Clean drinking water from rainwater harvesting tank in Tilonia, India. (Barefoot Photographers of Tilonia/Flickr)
Late last week Asia Society Global Council member and Singapore's Ambassador-at-Large Tommy Koh published an op-ed in the Straits Times on water security and the lessons he's learned as chairman of the Singapore International Water Week (SIWW), a five-day summit that concludes today in Singapore.
Koh's piece makes it clear that Asia faces major water-related challenges in the 21st Century — including the conflicts that arise from disputes between unfriendly neighbors, agricultural and industrial pollution, and waterborne diseases from inadequate wastewater facilities. As these challenges only become more pressing with Asia's ever-expanding economic development, the SIWW has gained more and more support from stakeholders who are looking for solutions, and the event has gotten bigger every year since its founding in 2008.
Koh is well situated to address issues surrounding access to safe water. In addition to chairing the 2012 SIWW, he served as Chairman of Asia Society's 2009 Leadership Group Report Asia's Next Challenge: Securing the Region's Water Future and has also been Chairman of the Asia Pacific Water Forum.
"There is a need to change mindsets about water," Koh writes in the June 30 opinion piece. He suggests promoting a culture of water conservation, especially in countries where water is free or subsidized. The pricing for water should be transparent, so the people are more mindful about using water efficiently.
But the onus isn't just on ordinary people. Koh also points out that many of the inefficiencies in facing water security stem from a lack of governance, which can lead to high rates of leakage, theft, corruption and incompetence. The solution would be good governance, based on transparency, integrity, and accountability. This would require some type of water minister, since water security is an issue that cuts across the responsibilities of numerous ministries which may not individually deal with such responsibilities efficiently. If a minister cannot be established, Koh suggests, "a high-level coordinating mechanism, at Cabinet level, to deal with water, sanitation and wastewater. Water should be treated holistically and not with a silo approach."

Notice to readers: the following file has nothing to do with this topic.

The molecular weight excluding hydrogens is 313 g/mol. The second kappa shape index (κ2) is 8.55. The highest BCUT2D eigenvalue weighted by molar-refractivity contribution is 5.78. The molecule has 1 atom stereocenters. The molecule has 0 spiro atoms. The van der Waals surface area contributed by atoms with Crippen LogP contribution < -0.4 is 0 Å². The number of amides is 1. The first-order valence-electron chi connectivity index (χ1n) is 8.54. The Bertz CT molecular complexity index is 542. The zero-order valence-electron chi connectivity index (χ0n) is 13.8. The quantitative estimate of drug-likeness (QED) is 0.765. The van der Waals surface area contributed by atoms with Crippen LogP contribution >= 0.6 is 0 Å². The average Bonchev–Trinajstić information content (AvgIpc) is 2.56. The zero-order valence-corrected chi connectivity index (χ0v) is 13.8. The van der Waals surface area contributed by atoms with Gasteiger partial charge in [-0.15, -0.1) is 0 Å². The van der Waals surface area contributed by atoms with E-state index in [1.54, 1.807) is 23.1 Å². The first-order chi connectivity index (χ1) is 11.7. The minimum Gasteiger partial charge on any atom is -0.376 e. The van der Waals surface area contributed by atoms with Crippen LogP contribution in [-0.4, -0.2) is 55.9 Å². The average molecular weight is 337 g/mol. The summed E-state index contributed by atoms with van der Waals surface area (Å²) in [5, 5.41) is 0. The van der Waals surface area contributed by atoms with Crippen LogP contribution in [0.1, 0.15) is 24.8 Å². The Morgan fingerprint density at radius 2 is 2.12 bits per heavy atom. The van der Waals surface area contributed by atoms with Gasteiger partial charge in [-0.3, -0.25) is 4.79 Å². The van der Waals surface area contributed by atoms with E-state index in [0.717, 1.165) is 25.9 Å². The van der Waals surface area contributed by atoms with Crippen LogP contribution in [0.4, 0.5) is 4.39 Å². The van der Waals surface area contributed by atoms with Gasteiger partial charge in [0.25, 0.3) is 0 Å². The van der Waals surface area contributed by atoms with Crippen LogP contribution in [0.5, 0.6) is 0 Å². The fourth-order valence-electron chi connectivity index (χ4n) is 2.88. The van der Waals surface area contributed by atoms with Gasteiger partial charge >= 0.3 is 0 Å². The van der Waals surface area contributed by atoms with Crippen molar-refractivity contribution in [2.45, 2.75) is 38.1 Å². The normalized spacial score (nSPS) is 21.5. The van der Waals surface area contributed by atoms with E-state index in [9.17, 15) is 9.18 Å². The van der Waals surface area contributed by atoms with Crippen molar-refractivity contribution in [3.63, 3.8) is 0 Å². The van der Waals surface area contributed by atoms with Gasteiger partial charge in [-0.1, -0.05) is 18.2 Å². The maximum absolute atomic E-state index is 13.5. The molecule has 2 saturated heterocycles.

However, he adds, the solution doesn't have to come from the public sector alone. Koh points out examples from both public and private sectors that have been shown to provide effective solutions for water problems in their respective regions.
Lastly, Koh strongly emphasizes that safe drinking water should be treated as a human right, one that people should demand from their governments. "There is no country in Asia which is too poor to provide a few litres a day of safe drinking water to all its citizens," Koh said, "if there is a political will to do so."
For the full article, visit the Straits Times.